The directives, signed by Gen Prayut as director of the Centre for COVID-19 Situation Administration (CCSA), were announced in the Royal Gazette yesterday. The new restrictions will be applied to 28 red zone provinces including Bangkok. The 28 red zone provinces were officially announced in the Royal Gazette yesterday.
According to the announcement, a ban is imposed on the use of buildings at schools and educational institutes in red zone areas with maximum controls to be imposed for teaching and learning or activities likely to draw a crowd, except for online learning, charities, public services with permission from provincial governors, small schools with no more than 120 students, and border patrol police schools.
Activities which could transmit the virus in red zones, such as meetings, seminars, banquets, and food handouts are forbidden, except where they are carried out or permitted by authorities or they take place in quarantine facilities.
Bangkok and provincial governors are authorised to close pubs, bars and karaoke outlets in red zones. The new restrictions do not ban customers from dining in eateries, however, though the number of sit-in patrons must be limited. Alcohol consumption is not allowed inside eateries.
In the announcement, the CCSA, the Interior Ministry, and the Public Health Emergency Operation Centre will jointly consider guidelines and ensure the restrictions are properly followed in each province.
According to the announcement, shopping malls, department stores, community malls, convention and exhibition halls, convenience stores, supermarkets, and other similar places are still allowed to operate under strict disease control measures.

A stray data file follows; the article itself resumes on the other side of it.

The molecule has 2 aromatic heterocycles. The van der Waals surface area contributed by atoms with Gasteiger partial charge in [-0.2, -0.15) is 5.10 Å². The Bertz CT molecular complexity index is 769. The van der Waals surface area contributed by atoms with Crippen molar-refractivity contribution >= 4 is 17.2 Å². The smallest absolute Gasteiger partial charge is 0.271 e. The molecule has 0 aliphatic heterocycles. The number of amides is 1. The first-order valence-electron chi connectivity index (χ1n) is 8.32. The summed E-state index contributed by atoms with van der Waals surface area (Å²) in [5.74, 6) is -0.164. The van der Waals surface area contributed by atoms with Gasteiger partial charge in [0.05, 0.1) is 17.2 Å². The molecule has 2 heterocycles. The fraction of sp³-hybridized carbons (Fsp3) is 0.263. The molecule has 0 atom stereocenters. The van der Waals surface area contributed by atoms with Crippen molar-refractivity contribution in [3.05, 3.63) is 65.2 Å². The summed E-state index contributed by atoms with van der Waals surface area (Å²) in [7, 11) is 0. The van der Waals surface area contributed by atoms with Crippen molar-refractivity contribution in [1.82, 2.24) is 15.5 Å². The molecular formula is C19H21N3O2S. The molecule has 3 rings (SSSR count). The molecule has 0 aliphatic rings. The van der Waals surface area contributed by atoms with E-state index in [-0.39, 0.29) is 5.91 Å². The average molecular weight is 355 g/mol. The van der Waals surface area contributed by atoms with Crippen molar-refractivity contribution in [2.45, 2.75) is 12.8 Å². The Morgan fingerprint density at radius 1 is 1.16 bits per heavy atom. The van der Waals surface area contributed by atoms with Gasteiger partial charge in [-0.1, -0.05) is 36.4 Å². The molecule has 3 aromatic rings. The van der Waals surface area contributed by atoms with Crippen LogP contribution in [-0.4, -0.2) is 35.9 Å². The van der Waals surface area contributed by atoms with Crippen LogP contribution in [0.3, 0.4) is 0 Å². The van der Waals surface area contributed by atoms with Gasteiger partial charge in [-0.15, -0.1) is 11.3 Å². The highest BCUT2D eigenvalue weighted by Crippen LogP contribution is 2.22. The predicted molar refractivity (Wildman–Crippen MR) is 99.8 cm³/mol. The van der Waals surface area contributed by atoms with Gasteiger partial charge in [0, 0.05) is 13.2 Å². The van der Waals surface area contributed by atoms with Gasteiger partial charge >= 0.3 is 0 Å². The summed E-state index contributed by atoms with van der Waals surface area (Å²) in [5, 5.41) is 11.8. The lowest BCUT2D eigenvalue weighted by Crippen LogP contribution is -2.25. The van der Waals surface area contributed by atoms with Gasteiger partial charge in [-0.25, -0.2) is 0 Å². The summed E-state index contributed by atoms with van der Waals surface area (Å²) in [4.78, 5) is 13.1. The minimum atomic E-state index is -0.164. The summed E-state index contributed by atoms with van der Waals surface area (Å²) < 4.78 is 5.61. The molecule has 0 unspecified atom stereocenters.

Bangkok and provincial governors have the authority to close premises, and impose restrictions in areas, premises, or on the use of vehicles or ban activities, apart from those announced by the CCSA.
Authorities will screen people who travel between provinces particularly from red zone provinces, while those who must travel to other provinces must show evidence of why they are going and undergo health screening.
Private companies are also urged to come up with work from home arrangements for employees or stagger hours to reduce the risk of transmission. The CCSA’s panel on the easing of COVID-19 restrictions is responsible for considering relaxations or more restrictions as they see fit.
Earlier yesterday, CCSA spokesman Taweesilp Visanuyothin said the government plans to show some flexibility in imposing the new restrictions to take effect today.
The CCSA had reviewed restrictions based on the situation in various provinces, Dr Taweeslip said. “Some changes were made before being presented for approval by the prime minister,” he said.
“We have toned down our previous plan,” the spokesman said, explaining the CCSA decided not to enforce a national lockdown because of the devastation it would cause to businesses and the wider economy. “We will not lock down the country because there is an economic cost to pay and everybody will suffer,” he said. The CCSA has left room for provincial governors, including the Bangkok governor, to impose tougher restrictions beyond the new measures.
Governors serve as the chairmen of each provincial communicable disease committee. “They cannot weaken the CCSA measures but they can add more restrictions,” he said.
Meanwhile, the CCSA confirmed 315 new coronavirus cases, taking the accumulated total number of infections since the start of the pandemic to 7,694. No new deaths were reported, leaving fatalities at 64. The CCSA said 294 of the 315 new cases were locally transmitted. Of the 294 local cases, 274 were Thais and 20 migrant workers, 17 in Samut Sakhon and three in Nonthaburi.
The greatest number of newly infected Thais were Chanthaburi (68), Chon Buri (62), Rayong (43), Samut Sakhon (38 - excluding 17 migrant workers), and Bangkok (19).